Misleading conclusions on the Trump economy



Dear Editor:

Regarding Phil Grant’s letter “Trump’s strong economy supported by statistics” [Aug. 15], I don’t have a problem understanding the facts about the economy as Mr. Grant suggests, just how he presents facts and then draws misleading conclusions.

For example, in his latest letter he states, “If you look at GDP per capita directly (Trading Economics), you find from Obama’s years, end of 2014 through 2016, that GDP per capita grew on average $759.65 per year per person. Under Trump, end of 2016 through 2018, GDP per person grew $1,003.65 per year per person.”

I assume Mr. Grant would have us conclude that somehow Trump is responsible for GDP growth (which he isn’t) and for all the extra money you see in your paycheck. As presented, his facts are true but the statement is misleading.

GDP per capita is calculated by dividing GDP by average population for the year. Since both change each year his statement is worthless when comparing administrations. Mr. Grant does the same to prove his points by using productivity (which needs a constant hourly wage to make comparisons), average hours worked per year and average hourly wage (both dependent on the size of the labor force, GDP and many other factors that change each year).

To compare administrations it’s necessary to look at growth rates. That’s why I quoted the Bureau of Economic Analysis that GDP growth was higher on average under Obama in 2014-15 than in Trump’s first two years.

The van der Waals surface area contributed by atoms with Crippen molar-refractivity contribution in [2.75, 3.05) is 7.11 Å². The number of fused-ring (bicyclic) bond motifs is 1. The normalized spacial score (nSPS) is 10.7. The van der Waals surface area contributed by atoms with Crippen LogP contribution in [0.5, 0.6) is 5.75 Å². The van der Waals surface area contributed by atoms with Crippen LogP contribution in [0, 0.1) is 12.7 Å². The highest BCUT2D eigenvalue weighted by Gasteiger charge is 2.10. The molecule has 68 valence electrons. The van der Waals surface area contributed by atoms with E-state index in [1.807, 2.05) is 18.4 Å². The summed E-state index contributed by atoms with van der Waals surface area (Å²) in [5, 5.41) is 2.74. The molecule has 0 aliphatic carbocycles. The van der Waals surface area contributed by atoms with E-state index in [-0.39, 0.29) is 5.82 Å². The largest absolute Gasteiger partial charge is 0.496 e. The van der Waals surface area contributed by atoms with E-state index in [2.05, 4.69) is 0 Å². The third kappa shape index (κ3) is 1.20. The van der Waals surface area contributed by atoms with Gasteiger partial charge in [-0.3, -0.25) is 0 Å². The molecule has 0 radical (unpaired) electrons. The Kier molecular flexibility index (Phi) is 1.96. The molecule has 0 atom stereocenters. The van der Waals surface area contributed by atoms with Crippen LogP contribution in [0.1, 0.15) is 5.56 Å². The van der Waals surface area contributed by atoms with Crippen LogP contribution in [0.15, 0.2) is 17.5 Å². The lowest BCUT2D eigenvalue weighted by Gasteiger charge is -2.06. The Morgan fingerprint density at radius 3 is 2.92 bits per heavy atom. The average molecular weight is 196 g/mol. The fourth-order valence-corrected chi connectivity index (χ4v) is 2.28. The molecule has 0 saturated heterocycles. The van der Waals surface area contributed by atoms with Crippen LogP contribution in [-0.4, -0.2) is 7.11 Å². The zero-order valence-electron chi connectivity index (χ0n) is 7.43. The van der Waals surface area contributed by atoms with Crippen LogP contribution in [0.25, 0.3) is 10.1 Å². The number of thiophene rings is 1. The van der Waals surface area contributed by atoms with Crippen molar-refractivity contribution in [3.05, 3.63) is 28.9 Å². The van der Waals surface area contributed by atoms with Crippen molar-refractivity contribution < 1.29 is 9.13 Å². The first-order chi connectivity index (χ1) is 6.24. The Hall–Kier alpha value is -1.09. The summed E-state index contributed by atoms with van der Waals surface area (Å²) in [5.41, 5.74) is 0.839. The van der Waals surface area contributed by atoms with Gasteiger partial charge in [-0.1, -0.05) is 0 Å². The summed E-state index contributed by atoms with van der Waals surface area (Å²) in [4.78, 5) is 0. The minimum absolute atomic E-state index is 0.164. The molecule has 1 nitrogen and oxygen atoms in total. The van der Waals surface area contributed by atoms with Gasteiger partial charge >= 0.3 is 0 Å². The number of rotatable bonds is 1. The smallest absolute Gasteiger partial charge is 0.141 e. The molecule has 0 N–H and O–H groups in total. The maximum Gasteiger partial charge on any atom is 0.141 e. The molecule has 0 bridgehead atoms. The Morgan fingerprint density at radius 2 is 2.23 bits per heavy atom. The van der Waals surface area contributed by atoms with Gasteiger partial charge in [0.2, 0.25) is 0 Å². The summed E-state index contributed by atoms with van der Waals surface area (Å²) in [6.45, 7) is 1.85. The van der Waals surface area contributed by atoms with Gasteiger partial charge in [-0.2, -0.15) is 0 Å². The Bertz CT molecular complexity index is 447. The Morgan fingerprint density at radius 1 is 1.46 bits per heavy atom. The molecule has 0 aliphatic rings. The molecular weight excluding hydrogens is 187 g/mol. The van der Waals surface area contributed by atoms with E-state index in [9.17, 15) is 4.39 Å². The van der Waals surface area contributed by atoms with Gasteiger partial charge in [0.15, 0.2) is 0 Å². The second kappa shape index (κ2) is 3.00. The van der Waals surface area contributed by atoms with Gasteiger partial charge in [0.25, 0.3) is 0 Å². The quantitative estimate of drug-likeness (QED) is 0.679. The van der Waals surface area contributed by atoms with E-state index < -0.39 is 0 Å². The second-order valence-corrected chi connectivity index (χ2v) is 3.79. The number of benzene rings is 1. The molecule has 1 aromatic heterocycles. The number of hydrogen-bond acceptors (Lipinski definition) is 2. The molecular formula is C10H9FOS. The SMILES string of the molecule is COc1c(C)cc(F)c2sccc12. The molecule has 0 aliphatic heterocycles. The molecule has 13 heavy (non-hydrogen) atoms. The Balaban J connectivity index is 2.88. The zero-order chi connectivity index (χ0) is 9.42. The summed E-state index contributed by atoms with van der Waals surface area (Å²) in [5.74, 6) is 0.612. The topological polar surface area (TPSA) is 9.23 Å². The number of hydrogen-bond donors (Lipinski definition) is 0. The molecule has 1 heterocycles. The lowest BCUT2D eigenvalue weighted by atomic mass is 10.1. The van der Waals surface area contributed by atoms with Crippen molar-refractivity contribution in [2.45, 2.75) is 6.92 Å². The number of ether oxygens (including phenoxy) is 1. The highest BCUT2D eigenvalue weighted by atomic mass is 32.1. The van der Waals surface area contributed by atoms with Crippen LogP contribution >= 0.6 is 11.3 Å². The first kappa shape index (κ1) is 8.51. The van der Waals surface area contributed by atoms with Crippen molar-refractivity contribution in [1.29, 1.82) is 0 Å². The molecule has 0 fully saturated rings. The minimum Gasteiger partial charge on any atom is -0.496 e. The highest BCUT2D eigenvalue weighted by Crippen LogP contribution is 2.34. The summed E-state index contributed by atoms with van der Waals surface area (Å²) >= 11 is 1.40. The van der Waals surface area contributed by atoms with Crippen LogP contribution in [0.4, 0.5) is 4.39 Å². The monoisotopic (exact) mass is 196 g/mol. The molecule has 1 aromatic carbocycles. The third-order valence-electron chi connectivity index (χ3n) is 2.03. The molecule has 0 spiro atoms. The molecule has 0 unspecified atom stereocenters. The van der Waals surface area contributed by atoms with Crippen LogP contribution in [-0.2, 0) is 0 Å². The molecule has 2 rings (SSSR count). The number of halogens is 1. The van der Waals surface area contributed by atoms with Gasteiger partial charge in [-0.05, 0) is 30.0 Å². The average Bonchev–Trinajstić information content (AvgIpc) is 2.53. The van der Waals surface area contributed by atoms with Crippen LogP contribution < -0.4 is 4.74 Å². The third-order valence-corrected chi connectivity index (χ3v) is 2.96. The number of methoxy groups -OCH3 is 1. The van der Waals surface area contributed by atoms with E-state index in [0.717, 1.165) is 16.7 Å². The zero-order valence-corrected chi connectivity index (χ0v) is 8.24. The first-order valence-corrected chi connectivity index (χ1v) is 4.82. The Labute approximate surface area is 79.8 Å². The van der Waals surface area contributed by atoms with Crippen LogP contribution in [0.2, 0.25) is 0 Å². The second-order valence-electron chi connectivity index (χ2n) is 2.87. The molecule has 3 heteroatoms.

Mr. Grant does not mention our unsustainable federal deficit and national debt. Those facts and their growth rates are more useful when analyzing administrations. Even then presenting just statistics does not get to the underlying causes.

Arguing over GDP and which administration is best for our economy detracts from the issues we should be discussing. Both administrations are the problem due to their unwavering support of capitalism and the growth imperative. Better to discuss a transition to a sustainable economy that recognizes limits to growth, focused on equality, shared sacrifice and resilience; an economy that prioritizes the health of people and environment over corporate profits.

I’m giving up on Mr. Grant. I suspect informed readers get that Trump is not helping our economic situation.

Phil Neal

Harborside

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